One of a number of seemingly implausible features of dark energy is that its density is assumed to be constant over time. So, even though the universe expands over time, dark energy does not become diluted, unlike the rest of the contents of the universe.
As the universe expands, it seems that more dark energy appears out of nowhere to sustain the constant dark energy density of the universe. So, as times goes by, dark energy will become an increasingly dominant proportion of the observable universe – remembering that it is already estimated as being 73% of it.
An easy solution to this is to say that dark energy is a feature inherent in the fabric of space-time, so that as the universe expands and the expanse of space-time increases, so dark energy increases and its density remains constant. And this is fine, as long as we then acknowledge that it isn’t really energy – since our otherwise highly reliable three laws of thermodynamics don’t obviously permit energy to behave in such ways.
An easy solution to explain the uniform acceleration of the universe’s expansion is to propose that dark energy has the feature of negative pressure – where negative pressure is a feature inherent in expansion.
Applying this arcane logic to observation, the observed apparent flatness of the universe’s geometry suggests that the ratio of dark energy pressure to dark energy density is approximately 1, or more correctly -1, since we are dealing with a negative pressure. This relationship is known as the equation of state for dark energy.
In speculating about what might happen in the universe’s future, an easy solution is to assume that dark energy is just whatever it is – and that this ratio of pressure to density will be sustained at -1 indefinitely, whatever the heck that means.
But cosmologists are rarely happy to just leave things there and have speculated on what might happen if the equation of state does not stay at -1.
If dark energy density decreased over time, the acceleration rate of universal expansion would decline and potentially cease if the pressure/density ratio reached -1/3. On the other hand, if dark energy density increased and the pressure/density ratio dropped below -1 (that is, towards -2, or -3 etc), then you get phantom energy scenarios. Phantom energy is a dark energy which has its density increasing over time. And let’s pause here to remember that the Phantom (ghost who walks) is a fictional character.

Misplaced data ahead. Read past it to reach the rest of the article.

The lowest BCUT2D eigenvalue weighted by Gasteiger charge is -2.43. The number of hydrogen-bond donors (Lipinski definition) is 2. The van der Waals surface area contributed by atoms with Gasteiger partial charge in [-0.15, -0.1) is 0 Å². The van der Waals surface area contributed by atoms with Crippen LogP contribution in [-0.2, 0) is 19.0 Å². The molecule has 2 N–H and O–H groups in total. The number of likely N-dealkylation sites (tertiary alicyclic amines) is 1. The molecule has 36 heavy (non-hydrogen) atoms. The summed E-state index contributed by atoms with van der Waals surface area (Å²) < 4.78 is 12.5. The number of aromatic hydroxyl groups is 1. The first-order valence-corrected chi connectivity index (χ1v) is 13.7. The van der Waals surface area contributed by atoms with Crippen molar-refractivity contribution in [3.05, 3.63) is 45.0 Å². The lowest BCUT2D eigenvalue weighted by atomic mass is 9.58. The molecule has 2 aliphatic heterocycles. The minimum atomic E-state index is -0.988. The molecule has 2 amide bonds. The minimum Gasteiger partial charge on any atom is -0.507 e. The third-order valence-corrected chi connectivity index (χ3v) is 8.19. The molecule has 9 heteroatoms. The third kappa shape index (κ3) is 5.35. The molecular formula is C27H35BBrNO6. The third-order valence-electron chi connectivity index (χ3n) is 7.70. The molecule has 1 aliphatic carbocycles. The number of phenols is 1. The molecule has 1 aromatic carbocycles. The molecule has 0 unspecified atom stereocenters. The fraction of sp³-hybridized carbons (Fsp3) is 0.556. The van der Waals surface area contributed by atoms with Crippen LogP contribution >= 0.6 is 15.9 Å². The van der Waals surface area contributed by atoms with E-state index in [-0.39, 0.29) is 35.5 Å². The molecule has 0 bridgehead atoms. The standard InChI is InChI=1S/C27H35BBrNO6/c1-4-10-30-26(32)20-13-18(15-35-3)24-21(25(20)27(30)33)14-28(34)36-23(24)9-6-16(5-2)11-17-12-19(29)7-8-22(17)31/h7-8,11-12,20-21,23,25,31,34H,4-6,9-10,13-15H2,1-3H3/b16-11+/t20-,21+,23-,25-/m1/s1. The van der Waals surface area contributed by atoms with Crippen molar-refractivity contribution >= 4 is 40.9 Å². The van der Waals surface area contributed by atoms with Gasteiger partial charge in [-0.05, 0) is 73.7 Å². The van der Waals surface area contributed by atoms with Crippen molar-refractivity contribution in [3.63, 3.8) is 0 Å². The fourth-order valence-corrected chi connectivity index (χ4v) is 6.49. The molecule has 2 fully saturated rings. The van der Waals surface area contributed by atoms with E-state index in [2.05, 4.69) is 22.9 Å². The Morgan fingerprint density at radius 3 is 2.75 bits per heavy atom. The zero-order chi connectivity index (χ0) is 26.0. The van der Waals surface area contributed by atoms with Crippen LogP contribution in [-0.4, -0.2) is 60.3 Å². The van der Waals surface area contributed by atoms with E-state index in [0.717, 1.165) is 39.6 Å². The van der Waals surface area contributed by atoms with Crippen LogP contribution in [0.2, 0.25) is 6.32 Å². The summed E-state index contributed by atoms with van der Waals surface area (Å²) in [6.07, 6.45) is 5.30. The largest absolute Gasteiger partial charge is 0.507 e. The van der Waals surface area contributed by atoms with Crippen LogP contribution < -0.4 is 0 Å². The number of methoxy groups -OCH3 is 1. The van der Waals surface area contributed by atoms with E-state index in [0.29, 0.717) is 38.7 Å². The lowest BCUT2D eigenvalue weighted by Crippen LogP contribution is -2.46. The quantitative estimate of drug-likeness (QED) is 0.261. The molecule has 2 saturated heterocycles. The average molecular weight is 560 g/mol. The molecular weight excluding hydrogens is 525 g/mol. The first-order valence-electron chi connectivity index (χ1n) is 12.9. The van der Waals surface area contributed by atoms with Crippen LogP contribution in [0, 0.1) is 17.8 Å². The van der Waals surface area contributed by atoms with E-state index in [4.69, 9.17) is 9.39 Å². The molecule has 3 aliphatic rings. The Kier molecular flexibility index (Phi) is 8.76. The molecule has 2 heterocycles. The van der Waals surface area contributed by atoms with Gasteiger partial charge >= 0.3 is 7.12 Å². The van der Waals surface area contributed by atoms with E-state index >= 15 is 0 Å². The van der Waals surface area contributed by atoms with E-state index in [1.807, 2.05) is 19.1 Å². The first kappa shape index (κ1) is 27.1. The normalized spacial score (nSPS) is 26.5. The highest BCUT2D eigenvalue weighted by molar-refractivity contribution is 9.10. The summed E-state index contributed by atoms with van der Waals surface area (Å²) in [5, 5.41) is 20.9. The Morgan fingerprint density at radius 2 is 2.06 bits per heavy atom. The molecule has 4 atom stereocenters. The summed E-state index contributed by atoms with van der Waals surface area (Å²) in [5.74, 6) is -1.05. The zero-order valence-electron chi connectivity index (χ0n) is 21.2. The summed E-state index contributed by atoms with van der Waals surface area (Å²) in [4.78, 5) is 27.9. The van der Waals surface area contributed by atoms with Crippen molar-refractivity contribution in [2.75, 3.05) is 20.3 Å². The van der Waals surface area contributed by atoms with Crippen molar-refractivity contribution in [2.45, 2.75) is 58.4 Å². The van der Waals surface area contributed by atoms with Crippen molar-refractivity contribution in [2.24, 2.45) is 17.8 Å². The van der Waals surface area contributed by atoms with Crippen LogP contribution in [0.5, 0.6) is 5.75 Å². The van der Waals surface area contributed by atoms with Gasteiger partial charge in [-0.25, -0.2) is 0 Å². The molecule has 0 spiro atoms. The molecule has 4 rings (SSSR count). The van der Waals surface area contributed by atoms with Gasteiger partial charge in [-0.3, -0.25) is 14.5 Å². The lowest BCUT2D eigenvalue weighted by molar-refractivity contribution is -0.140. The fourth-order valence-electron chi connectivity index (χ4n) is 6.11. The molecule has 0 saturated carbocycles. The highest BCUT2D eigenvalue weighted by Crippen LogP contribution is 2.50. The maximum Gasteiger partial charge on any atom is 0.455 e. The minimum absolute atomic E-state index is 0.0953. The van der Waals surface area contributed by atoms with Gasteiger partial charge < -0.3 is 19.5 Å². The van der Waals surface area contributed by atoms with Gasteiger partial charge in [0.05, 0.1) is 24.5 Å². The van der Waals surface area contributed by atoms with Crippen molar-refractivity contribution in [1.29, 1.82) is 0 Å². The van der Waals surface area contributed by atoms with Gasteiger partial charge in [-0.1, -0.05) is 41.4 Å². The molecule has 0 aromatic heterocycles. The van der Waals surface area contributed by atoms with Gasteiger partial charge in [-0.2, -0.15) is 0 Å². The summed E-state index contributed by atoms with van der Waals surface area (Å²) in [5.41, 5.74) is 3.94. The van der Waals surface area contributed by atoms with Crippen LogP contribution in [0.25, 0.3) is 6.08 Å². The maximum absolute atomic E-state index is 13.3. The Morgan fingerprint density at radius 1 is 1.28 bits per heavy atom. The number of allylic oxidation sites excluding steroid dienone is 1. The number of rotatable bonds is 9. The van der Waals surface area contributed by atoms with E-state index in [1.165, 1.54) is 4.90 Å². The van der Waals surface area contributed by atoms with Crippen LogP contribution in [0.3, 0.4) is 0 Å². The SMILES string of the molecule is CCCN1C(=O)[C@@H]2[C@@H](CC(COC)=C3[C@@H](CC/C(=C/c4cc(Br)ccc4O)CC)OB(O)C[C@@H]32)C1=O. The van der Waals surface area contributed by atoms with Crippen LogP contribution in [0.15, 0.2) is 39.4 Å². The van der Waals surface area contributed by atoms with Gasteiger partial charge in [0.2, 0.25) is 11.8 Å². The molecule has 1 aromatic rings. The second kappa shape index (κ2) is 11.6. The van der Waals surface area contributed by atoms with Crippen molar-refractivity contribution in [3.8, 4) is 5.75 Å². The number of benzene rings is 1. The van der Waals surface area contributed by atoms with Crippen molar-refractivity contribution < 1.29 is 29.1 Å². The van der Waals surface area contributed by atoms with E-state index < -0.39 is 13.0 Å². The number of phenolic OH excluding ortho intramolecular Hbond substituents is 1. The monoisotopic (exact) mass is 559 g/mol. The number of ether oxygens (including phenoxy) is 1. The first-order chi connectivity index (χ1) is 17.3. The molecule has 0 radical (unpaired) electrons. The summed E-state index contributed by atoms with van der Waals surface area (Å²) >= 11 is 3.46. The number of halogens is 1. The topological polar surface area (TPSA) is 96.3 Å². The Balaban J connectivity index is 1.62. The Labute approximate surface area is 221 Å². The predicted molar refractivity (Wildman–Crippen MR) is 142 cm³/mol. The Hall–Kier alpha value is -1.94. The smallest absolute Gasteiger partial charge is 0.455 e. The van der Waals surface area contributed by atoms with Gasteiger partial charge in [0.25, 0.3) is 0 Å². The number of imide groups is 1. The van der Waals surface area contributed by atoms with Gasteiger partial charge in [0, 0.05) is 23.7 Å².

Anyhow, as the universe expands and we allow phantom energy density to increase, it potentially approaches infinite within a finite period of time, causing a Big Rip, as the universe becomes infinite in scale and all bound structures, all the way down to subatomic particles, are torn apart. At a pressure/density ratio of just -1.5, this scenario could unfold over a mere 22 billion years.
Frampton et al propose an alternative Little Rip scenario, where the pressure/density ratio is variable over time so that bound structures are still torn apart but the universe does not become infinite in scale.
This might support a cyclic universe model – since it gets you around problems with entropy. A hypothetical Big Bang – Big Crunch cyclic universe has an entropy problem since free energy is lost as everything becomes gravitationally bound – so that you just end up with one huge black hole at the end of the Crunch.
A Little Rip potentially gives you an entropy reboot, since everything is split apart and so can progress from scratch through the long process of being gravitationally bound all over again – generating new stars and galaxies in the process.
Anyhow, Sunday morning – time for a Big Brunch.
Further reading: Frampton et al. The Little Rip.
Steve Nerlich is a very amateur Australian astronomer, publisher of the Cheap Astronomy website and the weekly Cheap Astronomy Podcasts and one of the team of volunteer explainers at Canberra Deep Space Communications Complex – part of NASA’s Deep Space Network.